ic%=a=1aba=1cab×100%
(1)
where ic% represents the percentage of individual cells without aggregation, a represents the number of the cells in the individual cells or cell aggregates, b represents the associated counting frequency of individual cells or cell aggregates, and c represents the largest cell aggregate with the maximum number of individual cells. The percentage of the cells forming small aggregates was characterized using the following equation:
sa%=a=24aba=1cab×100%
(2)
where sa% represents the percentage of the cells forming small cell aggregates. The percentage of the cells forming large aggregates was characterized using the following equation:
la%=a=5caba=1cab×100%
(3)
where la% is the percentage of the cells forming large cell aggregates.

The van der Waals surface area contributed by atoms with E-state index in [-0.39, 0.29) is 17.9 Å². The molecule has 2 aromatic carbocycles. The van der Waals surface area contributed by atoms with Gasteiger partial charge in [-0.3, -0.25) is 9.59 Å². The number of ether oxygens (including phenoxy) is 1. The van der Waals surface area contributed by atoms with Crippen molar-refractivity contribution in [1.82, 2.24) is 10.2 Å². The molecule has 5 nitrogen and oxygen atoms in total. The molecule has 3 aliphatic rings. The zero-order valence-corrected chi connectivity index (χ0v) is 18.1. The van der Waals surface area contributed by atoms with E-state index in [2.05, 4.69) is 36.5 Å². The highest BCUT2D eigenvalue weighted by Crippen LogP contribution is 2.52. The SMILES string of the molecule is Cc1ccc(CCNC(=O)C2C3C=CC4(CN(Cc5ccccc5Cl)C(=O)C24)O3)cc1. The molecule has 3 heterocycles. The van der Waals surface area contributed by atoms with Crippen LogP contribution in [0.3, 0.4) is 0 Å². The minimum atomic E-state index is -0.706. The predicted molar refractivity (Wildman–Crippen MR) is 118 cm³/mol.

During the printing process, the cell aggregation is quantified within the bioink reservoir and inside the nozzle. Within the bioink reservoir, a small amount of bioink was collected and observed using a hemocytometer at a printing time of 0–60 min with an interval of 20 min. Experiments were repeated three times at each condition. Within the transparent inkjet nozzle (MicroFab Technologies, Plano, TX), a time-resolved imaging system (ImageXpert, Nashua, NH) was utilized to capture the images and characterize cell aggregation and spatial distribution within the nozzle at the printing time of 0 min and 15 min. The reason for selecting different printing times for the characterization of cell aggregation within the bioink reservoir and inkjet nozzle is the different severity of cell aggregation. Cell aggregation is more severe within the inkjet nozzle. With a longer printing time, larger sizes of the three-dimensional cell aggregates are formed within the nozzle which increase the difficulty of accurately differentiating and counting the number of individual cells composing the cell aggregates. The nozzle was divided into six regions and marked as 1–6 shown in Fig. 1. At each condition, 100 images were captured to measure the cell aggregation percentage in each region. Inside the nozzle, the bioink flow is driven by the complex pressure wave. The suspended individual cells or cell aggregates are affected by the flow and may migrate in different directions. Hence, the nozzle inside space was divided into six regions. Regions 1 and 3 are on the top close to the nozzle inner wall, regions 4 and 6 are at the bottom close to the nozzle inner wall, and regions 2 and 5 are in the vicinity of the nozzle centerline on the top and at the bottom, respectively. In addition, after the printing process, the cell aggregation is quantified within the formed microspheres at the printing time of 0 min and 15 min. A thousand microspheres were randomly selected to quantify the mean cell number within the microspheres, and the percentages of microspheres containing individual cells, small aggregates, and large aggregates were characterized, respectively [32]. For the cell aggregation within the bioink reservoir, a one-way analysis of variance was performed to check the significance of printing time on cell aggregation where P < 0.05 indicated a statistically significant effect. For the cell aggregation within the inkjet nozzle and microspheres, a t-test was performed to check the significance of printing time on cell aggregation where P < 0.05 indicated a statistically significant effect.